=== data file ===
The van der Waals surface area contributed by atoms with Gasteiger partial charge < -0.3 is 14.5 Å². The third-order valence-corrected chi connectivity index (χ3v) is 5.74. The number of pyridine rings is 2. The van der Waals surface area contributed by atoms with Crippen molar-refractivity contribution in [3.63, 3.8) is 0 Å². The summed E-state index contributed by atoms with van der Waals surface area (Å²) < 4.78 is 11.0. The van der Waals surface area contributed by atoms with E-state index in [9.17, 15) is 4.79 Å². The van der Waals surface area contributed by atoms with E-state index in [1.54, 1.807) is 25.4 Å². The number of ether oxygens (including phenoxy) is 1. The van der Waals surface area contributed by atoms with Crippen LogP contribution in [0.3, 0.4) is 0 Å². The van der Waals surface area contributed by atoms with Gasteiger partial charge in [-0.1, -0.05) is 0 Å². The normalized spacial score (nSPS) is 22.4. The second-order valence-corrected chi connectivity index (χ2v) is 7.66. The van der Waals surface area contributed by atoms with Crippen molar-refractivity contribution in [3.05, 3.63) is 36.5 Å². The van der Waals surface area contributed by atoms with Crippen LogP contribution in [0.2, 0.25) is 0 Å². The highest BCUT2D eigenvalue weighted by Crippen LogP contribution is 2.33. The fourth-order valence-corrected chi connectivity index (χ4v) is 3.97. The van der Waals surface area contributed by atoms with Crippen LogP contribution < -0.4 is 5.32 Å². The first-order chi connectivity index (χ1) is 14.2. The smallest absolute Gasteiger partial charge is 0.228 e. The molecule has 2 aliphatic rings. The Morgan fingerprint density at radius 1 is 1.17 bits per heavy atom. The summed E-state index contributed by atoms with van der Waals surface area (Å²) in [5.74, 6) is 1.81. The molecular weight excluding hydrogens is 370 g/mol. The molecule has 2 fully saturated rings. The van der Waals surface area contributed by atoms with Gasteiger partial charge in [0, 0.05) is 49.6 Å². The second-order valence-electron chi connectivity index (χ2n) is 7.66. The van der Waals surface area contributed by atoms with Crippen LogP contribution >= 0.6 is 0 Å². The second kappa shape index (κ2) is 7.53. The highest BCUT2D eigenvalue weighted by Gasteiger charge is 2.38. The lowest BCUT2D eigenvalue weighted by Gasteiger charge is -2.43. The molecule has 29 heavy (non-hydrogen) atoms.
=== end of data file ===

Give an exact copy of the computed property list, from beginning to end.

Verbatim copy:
The van der Waals surface area contributed by atoms with Gasteiger partial charge < -0.3 is 14.5 Å². The third-order valence-corrected chi connectivity index (χ3v) is 5.74. The number of pyridine rings is 2. The van der Waals surface area contributed by atoms with Crippen molar-refractivity contribution in [3.63, 3.8) is 0 Å². The summed E-state index contributed by atoms with van der Waals surface area (Å²) < 4.78 is 11.0. The van der Waals surface area contributed by atoms with E-state index in [9.17, 15) is 4.79 Å². The van der Waals surface area contributed by atoms with E-state index in [1.54, 1.807) is 25.4 Å². The number of ether oxygens (including phenoxy) is 1. The van der Waals surface area contributed by atoms with Crippen LogP contribution in [0.3, 0.4) is 0 Å². The van der Waals surface area contributed by atoms with Gasteiger partial charge in [-0.1, -0.05) is 0 Å². The normalized spacial score (nSPS) is 22.4. The second-order valence-corrected chi connectivity index (χ2v) is 7.66. The van der Waals surface area contributed by atoms with Crippen molar-refractivity contribution in [3.05, 3.63) is 36.5 Å². The van der Waals surface area contributed by atoms with Crippen LogP contribution in [0.2, 0.25) is 0 Å². The highest BCUT2D eigenvalue weighted by Crippen LogP contribution is 2.33. The fourth-order valence-corrected chi connectivity index (χ4v) is 3.97. The van der Waals surface area contributed by atoms with Crippen LogP contribution < -0.4 is 5.32 Å². The first-order chi connectivity index (χ1) is 14.2. The smallest absolute Gasteiger partial charge is 0.228 e. The molecule has 2 aliphatic rings. The Morgan fingerprint density at radius 1 is 1.17 bits per heavy atom. The summed E-state index contributed by atoms with van der Waals surface area (Å²) in [5.74, 6) is 1.81. The molecular weight excluding hydrogens is 370 g/mol. The molecule has 2 fully saturated rings. The van der Waals surface area contributed by atoms with Gasteiger partial charge in [0, 0.05) is 49.6 Å². The second-order valence-electron chi connectivity index (χ2n) is 7.66. The van der Waals surface area contributed by atoms with Crippen LogP contribution >= 0.6 is 0 Å². The second kappa shape index (κ2) is 7.53. The highest BCUT2D eigenvalue weighted by Gasteiger charge is 2.38. The lowest BCUT2D eigenvalue weighted by Gasteiger charge is -2.43. The molecule has 29 heavy (non-hydrogen) atoms.